LVIV, LVIV OBLAST, UKRAINE - 2022/03/22: The Ukraine flag on the back of a soldiers backpack. As the...

Here’s Why Ukraine Wants To Join NATO So Bad — And Why It Could Be Risky

It could trigger an all-out war.

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Since Russia invaded Ukraine on Feb. 24, people all over the world have been witnessing tragedy after tragedy unfold: Over two million Ukrainian people have fled their homes to avoid war and violence, and many more are internally displaced by the fighting. Amid this conflict, Ukrainian President Volodymyr Zelenskyy has urged the North Atlantic Treaty Organization (NATO) to admit the nation as a member — but what does that mean, and what would happen if, well, it happened? Here’s what you need to know about Ukraine’s relationship with NATO, according to the experts.

In a March 20 interview with CNN, Zelenskyy called for Ukraine to be accepted as a new member of NATO, the mutual defense alliance of European and North American nations. “I'd like to receive security guarantees for my country, for my people. If NATO members are ready to see us in the alliance, then do it immediately. Because people are dying on a daily basis,” he said. And while he later added that he was grateful for the aid NATO has provided so far, he noted that if Ukraine had already been an alliance member, “a war wouldn't have started.”

To truly understand this crisis, you need to know some critical historical context between Russia, Ukraine, and NATO, which was founded after World War II specifically to defend the allied nations against the Soviet Union. As of 2022, NATO consists of 30 independent nations, including three nations that were once part of the Soviet Union: Estonia, Latvia, and Lithuania.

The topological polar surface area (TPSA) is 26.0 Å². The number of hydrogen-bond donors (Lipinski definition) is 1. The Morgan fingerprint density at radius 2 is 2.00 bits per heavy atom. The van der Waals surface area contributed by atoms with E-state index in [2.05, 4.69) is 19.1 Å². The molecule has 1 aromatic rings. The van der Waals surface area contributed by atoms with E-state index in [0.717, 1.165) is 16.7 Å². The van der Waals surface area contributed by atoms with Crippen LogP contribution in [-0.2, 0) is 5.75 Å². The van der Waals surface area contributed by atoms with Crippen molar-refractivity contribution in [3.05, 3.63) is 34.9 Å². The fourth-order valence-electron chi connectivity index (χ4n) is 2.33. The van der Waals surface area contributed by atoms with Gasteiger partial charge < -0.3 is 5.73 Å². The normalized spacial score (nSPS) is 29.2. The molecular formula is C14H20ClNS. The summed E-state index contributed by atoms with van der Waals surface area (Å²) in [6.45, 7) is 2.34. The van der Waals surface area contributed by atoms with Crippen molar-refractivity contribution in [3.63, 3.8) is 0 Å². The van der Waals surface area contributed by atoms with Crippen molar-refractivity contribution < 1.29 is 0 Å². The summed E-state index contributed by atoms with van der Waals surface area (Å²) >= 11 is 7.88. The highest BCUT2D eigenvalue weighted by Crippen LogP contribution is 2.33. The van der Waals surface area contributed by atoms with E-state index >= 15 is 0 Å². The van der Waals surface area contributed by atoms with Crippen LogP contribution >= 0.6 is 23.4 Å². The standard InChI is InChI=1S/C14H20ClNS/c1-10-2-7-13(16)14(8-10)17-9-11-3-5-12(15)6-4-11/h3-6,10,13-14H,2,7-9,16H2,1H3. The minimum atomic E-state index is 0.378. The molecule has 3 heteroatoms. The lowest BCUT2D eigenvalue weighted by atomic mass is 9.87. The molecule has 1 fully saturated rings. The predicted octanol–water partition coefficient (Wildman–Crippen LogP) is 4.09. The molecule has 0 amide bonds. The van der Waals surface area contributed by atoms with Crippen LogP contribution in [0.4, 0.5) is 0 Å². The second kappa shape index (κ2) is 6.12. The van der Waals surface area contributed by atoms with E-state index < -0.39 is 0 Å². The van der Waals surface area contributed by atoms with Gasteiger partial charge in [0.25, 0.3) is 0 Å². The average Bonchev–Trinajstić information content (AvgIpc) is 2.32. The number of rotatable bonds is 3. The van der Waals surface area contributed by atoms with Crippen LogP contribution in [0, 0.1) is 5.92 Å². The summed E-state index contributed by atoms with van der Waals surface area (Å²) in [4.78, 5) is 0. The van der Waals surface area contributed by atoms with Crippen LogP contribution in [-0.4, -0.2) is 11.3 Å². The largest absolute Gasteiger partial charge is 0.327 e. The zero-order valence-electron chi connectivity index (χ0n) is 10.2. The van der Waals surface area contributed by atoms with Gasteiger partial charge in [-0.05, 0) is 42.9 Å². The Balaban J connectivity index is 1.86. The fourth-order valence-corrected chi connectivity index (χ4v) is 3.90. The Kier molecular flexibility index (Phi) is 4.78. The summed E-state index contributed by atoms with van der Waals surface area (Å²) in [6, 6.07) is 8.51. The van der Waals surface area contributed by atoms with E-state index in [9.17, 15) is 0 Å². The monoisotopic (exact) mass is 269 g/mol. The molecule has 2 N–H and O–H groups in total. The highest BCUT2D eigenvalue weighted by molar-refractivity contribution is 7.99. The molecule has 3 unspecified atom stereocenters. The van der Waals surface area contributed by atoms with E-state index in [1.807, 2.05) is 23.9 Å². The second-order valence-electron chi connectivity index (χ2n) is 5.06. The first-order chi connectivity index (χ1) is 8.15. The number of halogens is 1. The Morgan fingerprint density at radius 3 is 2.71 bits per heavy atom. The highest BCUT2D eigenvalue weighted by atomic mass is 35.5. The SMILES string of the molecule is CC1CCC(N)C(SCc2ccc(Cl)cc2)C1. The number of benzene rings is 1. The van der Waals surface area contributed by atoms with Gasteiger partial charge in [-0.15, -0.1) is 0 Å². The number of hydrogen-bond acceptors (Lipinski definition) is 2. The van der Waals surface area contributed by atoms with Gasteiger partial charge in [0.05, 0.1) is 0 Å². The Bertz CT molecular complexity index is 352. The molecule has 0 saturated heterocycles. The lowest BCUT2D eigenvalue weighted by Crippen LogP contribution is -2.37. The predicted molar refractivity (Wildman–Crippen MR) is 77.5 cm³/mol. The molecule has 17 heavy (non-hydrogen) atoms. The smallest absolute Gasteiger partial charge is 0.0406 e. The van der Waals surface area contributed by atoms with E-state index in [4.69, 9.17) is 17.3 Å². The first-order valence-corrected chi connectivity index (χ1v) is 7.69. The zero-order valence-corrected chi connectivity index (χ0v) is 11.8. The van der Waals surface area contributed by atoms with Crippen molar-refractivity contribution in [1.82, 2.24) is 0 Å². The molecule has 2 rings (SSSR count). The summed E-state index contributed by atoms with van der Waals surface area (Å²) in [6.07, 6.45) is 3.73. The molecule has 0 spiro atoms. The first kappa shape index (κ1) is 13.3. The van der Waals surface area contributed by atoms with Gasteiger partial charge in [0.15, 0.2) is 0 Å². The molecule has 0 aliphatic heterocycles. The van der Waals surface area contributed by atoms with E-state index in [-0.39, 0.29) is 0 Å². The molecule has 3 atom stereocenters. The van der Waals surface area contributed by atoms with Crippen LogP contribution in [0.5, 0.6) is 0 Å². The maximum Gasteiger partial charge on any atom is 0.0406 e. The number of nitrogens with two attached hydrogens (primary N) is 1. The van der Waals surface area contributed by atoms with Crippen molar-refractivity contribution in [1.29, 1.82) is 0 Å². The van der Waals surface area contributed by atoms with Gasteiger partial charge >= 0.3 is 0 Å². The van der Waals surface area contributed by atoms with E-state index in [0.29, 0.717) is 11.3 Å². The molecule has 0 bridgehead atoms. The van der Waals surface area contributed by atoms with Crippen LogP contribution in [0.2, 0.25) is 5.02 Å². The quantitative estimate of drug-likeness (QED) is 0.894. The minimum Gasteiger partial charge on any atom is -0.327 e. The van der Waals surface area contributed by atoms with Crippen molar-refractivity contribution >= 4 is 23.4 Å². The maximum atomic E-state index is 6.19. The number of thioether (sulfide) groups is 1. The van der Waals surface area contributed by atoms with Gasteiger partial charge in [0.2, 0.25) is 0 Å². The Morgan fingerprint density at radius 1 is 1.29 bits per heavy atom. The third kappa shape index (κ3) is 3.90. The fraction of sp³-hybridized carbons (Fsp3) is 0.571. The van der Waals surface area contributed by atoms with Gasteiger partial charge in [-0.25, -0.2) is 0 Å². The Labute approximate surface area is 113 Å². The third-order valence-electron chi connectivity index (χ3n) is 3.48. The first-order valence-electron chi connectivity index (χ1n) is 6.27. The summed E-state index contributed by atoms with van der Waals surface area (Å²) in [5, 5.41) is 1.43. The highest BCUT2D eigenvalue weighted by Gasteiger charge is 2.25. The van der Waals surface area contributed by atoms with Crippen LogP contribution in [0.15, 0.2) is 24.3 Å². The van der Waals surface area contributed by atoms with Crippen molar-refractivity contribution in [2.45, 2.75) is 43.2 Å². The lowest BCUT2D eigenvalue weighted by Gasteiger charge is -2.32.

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While joining NATO may seem like a solid idea on paper, Amy Verdun, Ph.D, professor of political science at the University of Victoria in Canada, explains it could lead to a more rapid escalation of aggression from Russia. “An attack on a NATO member is an attack on all,” says Verdun. According to article five of the NATO treaty, “an armed attack against one or more [nations] in Europe or North America shall be considered an attack against them all.” This means that if one NATO ally is under attack, all other NATO allies have a duty to come to their defense.

Because of this, “it’s understandable that the United States and the EU members are not immediately keen to make Ukraine, at this stage, a NATO member,” says Verdun. “That would mean the scope of the invasion [of Ukraine] and the hostilities could reach much further.”

It makes sense that Zelenskyy would call for aid from any possible allies — as of March 21, U.S. officials have reported that 2,000 to 4,000 Ukrainian troops have been killed, while civilian casualties have climbed to at least 1,200, per CBS News. “This crisis right now is very urgent,” says Verdun. “It’s a fast-burning crisis.” But even if the political will from current NATO members was in favor of Ukraine’s membership, conflict is much more complex than simply waiting for NATO to induct Ukraine.